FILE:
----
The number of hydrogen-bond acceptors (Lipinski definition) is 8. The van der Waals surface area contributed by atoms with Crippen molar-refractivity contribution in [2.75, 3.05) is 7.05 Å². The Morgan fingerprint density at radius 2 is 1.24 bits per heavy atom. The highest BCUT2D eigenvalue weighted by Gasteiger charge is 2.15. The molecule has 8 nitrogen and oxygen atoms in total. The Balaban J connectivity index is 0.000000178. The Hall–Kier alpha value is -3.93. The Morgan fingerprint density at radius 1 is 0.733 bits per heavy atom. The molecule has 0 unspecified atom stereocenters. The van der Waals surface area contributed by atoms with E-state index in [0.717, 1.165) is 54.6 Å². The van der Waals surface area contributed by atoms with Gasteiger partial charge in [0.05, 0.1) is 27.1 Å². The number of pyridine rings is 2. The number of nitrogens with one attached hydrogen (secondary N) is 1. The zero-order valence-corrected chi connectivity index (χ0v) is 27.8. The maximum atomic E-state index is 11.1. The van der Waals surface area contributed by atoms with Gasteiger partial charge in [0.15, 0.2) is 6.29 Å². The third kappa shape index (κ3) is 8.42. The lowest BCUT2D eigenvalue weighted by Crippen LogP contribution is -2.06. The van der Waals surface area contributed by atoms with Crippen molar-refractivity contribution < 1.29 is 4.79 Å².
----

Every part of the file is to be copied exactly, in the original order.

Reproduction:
The number of hydrogen-bond acceptors (Lipinski definition) is 8. The van der Waals surface area contributed by atoms with Crippen molar-refractivity contribution in [2.75, 3.05) is 7.05 Å². The Morgan fingerprint density at radius 2 is 1.24 bits per heavy atom. The highest BCUT2D eigenvalue weighted by Gasteiger charge is 2.15. The molecule has 8 nitrogen and oxygen atoms in total. The Balaban J connectivity index is 0.000000178. The Hall–Kier alpha value is -3.93. The Morgan fingerprint density at radius 1 is 0.733 bits per heavy atom. The molecule has 0 unspecified atom stereocenters. The van der Waals surface area contributed by atoms with E-state index in [0.717, 1.165) is 54.6 Å². The van der Waals surface area contributed by atoms with Gasteiger partial charge in [0.05, 0.1) is 27.1 Å². The number of pyridine rings is 2. The number of nitrogens with one attached hydrogen (secondary N) is 1. The zero-order valence-corrected chi connectivity index (χ0v) is 27.8. The maximum atomic E-state index is 11.1. The van der Waals surface area contributed by atoms with Gasteiger partial charge in [0.15, 0.2) is 6.29 Å². The third kappa shape index (κ3) is 8.42. The lowest BCUT2D eigenvalue weighted by Crippen LogP contribution is -2.06. The van der Waals surface area contributed by atoms with Crippen molar-refractivity contribution < 1.29 is 4.79 Å².